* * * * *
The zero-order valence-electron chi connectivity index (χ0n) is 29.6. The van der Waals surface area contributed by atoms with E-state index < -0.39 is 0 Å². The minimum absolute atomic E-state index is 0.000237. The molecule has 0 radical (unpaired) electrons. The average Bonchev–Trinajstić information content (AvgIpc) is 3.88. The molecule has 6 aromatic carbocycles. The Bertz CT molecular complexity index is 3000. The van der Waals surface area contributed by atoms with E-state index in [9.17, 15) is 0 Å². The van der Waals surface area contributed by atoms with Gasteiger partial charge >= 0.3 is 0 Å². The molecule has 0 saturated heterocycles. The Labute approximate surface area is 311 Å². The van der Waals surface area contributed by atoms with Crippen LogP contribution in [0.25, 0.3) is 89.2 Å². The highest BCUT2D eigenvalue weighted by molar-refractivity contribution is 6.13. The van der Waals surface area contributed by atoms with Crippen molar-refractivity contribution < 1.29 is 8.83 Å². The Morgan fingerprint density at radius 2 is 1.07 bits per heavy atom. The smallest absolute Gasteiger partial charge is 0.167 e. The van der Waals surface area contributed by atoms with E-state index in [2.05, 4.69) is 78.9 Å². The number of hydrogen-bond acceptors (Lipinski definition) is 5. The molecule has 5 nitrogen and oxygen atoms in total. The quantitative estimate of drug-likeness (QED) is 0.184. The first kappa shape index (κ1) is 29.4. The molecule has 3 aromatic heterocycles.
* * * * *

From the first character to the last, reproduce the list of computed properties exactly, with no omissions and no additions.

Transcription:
The zero-order valence-electron chi connectivity index (χ0n) is 29.6. The van der Waals surface area contributed by atoms with E-state index < -0.39 is 0 Å². The minimum absolute atomic E-state index is 0.000237. The molecule has 0 radical (unpaired) electrons. The average Bonchev–Trinajstić information content (AvgIpc) is 3.88. The molecule has 6 aromatic carbocycles. The Bertz CT molecular complexity index is 3000. The van der Waals surface area contributed by atoms with E-state index in [9.17, 15) is 0 Å². The van der Waals surface area contributed by atoms with Gasteiger partial charge >= 0.3 is 0 Å². The molecule has 0 saturated heterocycles. The Labute approximate surface area is 311 Å². The van der Waals surface area contributed by atoms with Crippen LogP contribution in [0.25, 0.3) is 89.2 Å². The highest BCUT2D eigenvalue weighted by molar-refractivity contribution is 6.13. The van der Waals surface area contributed by atoms with Crippen molar-refractivity contribution < 1.29 is 8.83 Å². The Morgan fingerprint density at radius 2 is 1.07 bits per heavy atom. The smallest absolute Gasteiger partial charge is 0.167 e. The van der Waals surface area contributed by atoms with E-state index in [2.05, 4.69) is 78.9 Å². The number of hydrogen-bond acceptors (Lipinski definition) is 5. The molecule has 5 nitrogen and oxygen atoms in total. The quantitative estimate of drug-likeness (QED) is 0.184. The first kappa shape index (κ1) is 29.4. The molecule has 3 aromatic heterocycles.